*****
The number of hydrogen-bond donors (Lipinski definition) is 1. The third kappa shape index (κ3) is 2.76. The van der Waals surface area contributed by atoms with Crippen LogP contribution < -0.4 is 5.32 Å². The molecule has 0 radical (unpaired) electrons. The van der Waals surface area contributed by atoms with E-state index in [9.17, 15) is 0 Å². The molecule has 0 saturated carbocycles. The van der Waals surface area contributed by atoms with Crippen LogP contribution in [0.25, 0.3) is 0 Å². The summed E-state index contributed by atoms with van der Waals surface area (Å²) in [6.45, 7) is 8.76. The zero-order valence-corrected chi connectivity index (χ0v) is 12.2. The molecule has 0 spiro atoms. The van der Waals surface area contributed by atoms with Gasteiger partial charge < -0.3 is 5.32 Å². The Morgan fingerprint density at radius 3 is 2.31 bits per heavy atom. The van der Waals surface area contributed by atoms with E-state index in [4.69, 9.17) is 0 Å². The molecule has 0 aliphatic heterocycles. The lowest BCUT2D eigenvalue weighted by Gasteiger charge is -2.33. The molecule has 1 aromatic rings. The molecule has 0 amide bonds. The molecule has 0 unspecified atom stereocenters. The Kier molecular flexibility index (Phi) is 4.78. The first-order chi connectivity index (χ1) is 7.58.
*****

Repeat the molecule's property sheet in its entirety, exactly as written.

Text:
The number of hydrogen-bond donors (Lipinski definition) is 1. The third kappa shape index (κ3) is 2.76. The van der Waals surface area contributed by atoms with Crippen LogP contribution < -0.4 is 5.32 Å². The molecule has 0 radical (unpaired) electrons. The van der Waals surface area contributed by atoms with E-state index in [9.17, 15) is 0 Å². The molecule has 0 saturated carbocycles. The van der Waals surface area contributed by atoms with Crippen LogP contribution in [0.25, 0.3) is 0 Å². The summed E-state index contributed by atoms with van der Waals surface area (Å²) in [6.45, 7) is 8.76. The zero-order valence-corrected chi connectivity index (χ0v) is 12.2. The molecule has 0 spiro atoms. The van der Waals surface area contributed by atoms with Gasteiger partial charge < -0.3 is 5.32 Å². The Morgan fingerprint density at radius 3 is 2.31 bits per heavy atom. The van der Waals surface area contributed by atoms with E-state index in [4.69, 9.17) is 0 Å². The molecule has 0 aliphatic heterocycles. The lowest BCUT2D eigenvalue weighted by Gasteiger charge is -2.33. The molecule has 1 aromatic rings. The molecule has 0 amide bonds. The molecule has 0 unspecified atom stereocenters. The Kier molecular flexibility index (Phi) is 4.78. The first-order chi connectivity index (χ1) is 7.58.